Page 14 - The Valley Table - Summer 2020
P. 14

The seeds were planted months ago, they’ve
been lovingly tended to, and now? Now, there
are wilted plants barely hanging on, and you have no idea why.
The only thing
left to do is call the Gardening Helpline.
First introduced in
1986 by the Cornell Cooperative Extension
of Orange County, the Gardening Helpline was originally a walk-in clinic operated by a part-time staffer. It has since grown to include a hotline and email, staffed by volunteer Master Gardeners who help amateur gardeners with everything from weed identification to pruning techniques.
Perplexed planters can pick up the phone and call the Gardening Helpline at 845.343.0664, from 9:30 a.m. to 12:30 p.m., every Monday, Wednesday, and Friday from April through November. Can’t call during their staffing hours? You can always leave a message or e-mail the Helpline at mghelpline@
While the Helpline will also serve residents of neighboring counties, it’s worth checking your local extension’s website, as many counties have implemented their own Gardening Helpline.
— Steve Fowler
One company helps restaurants grow their own greens.
As we move towards a more environmentally conscious world, “sustainable” is a word that is increasingly on the minds of restaurateurs and diners in the Hudson Valley. Now, one company, Vertical Field, is attempting to ensure sustainable products get to the table, even during crises such as COVID-19, when supply chains have been affected by sick workers and shutdowns.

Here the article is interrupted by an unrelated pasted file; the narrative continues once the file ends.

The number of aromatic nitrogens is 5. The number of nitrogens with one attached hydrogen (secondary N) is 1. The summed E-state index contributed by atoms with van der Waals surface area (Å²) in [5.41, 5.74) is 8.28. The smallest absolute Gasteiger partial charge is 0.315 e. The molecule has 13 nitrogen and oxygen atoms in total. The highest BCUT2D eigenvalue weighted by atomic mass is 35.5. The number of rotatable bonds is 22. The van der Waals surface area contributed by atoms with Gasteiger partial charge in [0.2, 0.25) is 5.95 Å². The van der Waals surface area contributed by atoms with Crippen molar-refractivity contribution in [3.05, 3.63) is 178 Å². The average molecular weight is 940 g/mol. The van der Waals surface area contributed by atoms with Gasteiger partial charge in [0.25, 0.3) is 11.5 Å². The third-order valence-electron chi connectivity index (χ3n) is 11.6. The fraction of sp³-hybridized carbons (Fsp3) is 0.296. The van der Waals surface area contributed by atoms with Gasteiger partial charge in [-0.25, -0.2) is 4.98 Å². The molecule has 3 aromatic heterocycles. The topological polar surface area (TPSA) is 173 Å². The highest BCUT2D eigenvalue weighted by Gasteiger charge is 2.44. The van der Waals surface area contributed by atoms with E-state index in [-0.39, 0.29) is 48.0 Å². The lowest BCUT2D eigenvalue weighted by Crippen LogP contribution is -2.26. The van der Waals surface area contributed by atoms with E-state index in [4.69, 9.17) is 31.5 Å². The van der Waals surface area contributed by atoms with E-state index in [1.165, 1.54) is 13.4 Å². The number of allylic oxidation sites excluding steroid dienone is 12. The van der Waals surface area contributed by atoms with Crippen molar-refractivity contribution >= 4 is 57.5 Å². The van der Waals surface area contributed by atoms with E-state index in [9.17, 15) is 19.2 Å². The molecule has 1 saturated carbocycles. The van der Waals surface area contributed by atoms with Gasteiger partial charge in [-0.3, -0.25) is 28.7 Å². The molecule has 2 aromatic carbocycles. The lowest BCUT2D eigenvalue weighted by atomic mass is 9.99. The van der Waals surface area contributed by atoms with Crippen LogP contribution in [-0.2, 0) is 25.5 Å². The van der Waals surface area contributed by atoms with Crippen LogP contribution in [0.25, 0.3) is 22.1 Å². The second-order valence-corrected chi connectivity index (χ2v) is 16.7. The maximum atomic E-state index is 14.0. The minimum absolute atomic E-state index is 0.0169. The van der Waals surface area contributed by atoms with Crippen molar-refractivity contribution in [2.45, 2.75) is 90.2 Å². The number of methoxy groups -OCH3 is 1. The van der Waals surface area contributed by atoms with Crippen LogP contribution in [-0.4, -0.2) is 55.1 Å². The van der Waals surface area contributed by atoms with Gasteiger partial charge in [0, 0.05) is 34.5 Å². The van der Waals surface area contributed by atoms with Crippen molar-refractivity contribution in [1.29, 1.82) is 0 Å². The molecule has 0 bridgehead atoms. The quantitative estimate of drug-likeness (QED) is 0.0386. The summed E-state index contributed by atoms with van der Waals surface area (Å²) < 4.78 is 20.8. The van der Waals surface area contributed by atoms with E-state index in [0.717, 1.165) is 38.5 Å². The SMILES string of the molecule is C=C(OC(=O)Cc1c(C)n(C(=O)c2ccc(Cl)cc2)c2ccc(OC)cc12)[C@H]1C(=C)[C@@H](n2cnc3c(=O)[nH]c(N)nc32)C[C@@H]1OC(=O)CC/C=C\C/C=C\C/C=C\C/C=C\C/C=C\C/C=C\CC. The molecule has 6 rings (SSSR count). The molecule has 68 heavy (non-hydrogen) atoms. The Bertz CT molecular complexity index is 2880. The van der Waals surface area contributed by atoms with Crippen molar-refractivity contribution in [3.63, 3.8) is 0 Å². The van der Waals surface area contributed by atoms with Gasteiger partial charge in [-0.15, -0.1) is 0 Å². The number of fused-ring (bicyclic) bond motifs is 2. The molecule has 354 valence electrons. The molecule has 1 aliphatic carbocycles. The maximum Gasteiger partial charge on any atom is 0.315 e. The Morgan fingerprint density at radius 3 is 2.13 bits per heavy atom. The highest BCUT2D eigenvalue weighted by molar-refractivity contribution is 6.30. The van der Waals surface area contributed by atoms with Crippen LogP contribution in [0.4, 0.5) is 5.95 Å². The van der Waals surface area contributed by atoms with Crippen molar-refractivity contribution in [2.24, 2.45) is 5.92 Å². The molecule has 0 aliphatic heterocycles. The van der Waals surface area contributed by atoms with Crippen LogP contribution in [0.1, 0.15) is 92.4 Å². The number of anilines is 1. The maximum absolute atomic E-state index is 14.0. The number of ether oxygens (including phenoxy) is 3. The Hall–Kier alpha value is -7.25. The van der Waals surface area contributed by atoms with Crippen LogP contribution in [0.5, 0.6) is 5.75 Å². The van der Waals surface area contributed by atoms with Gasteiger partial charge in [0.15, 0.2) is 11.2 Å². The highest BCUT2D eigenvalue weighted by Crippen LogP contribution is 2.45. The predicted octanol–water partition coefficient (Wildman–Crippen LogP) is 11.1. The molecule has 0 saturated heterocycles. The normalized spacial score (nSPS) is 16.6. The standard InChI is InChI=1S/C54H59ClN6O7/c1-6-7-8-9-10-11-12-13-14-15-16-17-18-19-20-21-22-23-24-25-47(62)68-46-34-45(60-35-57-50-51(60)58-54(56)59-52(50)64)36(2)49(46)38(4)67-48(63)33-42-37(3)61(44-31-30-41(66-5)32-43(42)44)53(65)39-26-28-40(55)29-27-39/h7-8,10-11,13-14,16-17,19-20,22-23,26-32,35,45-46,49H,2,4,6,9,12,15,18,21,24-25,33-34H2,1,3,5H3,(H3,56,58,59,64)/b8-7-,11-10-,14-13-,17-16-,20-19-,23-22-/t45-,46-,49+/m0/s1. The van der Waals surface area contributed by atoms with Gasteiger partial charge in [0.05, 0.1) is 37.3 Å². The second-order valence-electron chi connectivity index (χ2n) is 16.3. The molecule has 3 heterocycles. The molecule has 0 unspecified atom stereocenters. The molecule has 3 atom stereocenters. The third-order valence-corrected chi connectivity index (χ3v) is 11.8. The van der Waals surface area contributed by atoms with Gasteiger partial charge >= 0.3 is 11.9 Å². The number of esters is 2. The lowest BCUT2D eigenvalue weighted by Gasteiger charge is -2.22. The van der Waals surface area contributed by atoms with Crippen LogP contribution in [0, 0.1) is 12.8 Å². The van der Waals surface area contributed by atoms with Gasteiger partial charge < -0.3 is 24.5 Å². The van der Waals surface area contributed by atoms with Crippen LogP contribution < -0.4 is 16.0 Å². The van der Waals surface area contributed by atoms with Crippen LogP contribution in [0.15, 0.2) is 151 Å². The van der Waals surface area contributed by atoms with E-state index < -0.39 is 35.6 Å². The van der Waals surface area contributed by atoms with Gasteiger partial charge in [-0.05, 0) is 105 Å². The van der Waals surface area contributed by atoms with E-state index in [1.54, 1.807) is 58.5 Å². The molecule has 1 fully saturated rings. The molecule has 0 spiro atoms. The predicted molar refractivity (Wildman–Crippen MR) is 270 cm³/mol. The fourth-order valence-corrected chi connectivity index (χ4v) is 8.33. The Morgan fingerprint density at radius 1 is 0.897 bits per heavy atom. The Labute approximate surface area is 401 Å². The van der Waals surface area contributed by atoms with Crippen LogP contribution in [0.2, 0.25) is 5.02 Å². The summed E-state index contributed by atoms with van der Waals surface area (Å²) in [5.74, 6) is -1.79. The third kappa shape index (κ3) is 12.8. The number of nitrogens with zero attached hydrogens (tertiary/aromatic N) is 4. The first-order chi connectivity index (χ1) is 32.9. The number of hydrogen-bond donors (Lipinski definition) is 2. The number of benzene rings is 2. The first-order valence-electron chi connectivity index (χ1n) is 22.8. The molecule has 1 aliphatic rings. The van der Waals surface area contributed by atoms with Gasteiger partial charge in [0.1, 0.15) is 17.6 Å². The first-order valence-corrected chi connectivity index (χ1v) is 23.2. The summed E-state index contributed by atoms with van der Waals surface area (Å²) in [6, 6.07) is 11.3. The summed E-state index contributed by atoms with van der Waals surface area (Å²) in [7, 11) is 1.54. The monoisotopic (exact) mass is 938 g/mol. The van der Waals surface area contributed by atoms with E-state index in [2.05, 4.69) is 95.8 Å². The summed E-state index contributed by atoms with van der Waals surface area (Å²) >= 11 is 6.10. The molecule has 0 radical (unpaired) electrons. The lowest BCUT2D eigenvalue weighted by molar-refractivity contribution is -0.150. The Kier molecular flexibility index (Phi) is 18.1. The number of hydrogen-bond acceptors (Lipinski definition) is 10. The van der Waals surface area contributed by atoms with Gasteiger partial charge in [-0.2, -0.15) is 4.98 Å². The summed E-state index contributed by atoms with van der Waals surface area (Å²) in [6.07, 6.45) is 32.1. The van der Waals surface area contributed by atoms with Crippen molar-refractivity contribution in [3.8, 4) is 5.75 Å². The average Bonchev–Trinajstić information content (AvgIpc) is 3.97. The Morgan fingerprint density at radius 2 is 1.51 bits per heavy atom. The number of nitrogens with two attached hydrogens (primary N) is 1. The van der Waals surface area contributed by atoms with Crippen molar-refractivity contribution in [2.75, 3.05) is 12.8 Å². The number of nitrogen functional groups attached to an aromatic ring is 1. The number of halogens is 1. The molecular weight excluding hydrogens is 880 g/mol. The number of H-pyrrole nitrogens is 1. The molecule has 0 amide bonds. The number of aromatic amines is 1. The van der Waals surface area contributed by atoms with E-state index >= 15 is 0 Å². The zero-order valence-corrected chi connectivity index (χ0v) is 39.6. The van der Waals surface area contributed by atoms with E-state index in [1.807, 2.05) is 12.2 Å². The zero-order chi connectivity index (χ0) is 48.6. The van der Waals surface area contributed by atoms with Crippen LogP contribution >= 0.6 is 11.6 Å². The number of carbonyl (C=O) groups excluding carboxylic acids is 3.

Vertical farms are indoor, urban farms which grow produce in warehouses with controlled climate and light conditions. Or in the case of Vertical Field, “at the very location where food is consumed,” says chief executive officer Guy Elitzur. Poughkeepsie-based restaurant Farmers & Chefs has teamed up with Vertical Field and brought one of their portable vertical farms to the restaurant.
Set up right outside the restaurant in a container equipped with advanced sensors that provide a controlled environment, the technology constantly monitors, irrigates, and fertilizes crops throughout every growth stage. The soil- based platform can grow hundreds of types of pesticide-free crops.
The vertical farm also cuts down the supply chain significantly at Farmer & Chefs, allowing chef-owner John Lekic (above) to just walk outside the restaurant and pick fresh produce. “It’s a dream come true for a chef, to be able to make a full circle and grow from the seed to the plate. It’s so much fun,” says Lekic, who was introduced to Vertical Field through a mutual friend. “We’re still sourcing most of our food from local farms, [but] to be able to do this, it’s very fulfilling.”
“We just had our first harvest,” he continues. “We have grown some buttercrunch lettuce, Siamese basil, several different types of arugula and kale, and it’s great. It kept us busy, with everything shut down and all the anxiety and everything else. I was always a big supporter of producing more of the food that we consume locally, and I think the world is heading that way.”
— Matt McDonough
 12 the valley table aug – sept 2020
photo courtesy of vertical field, farmers & chefs

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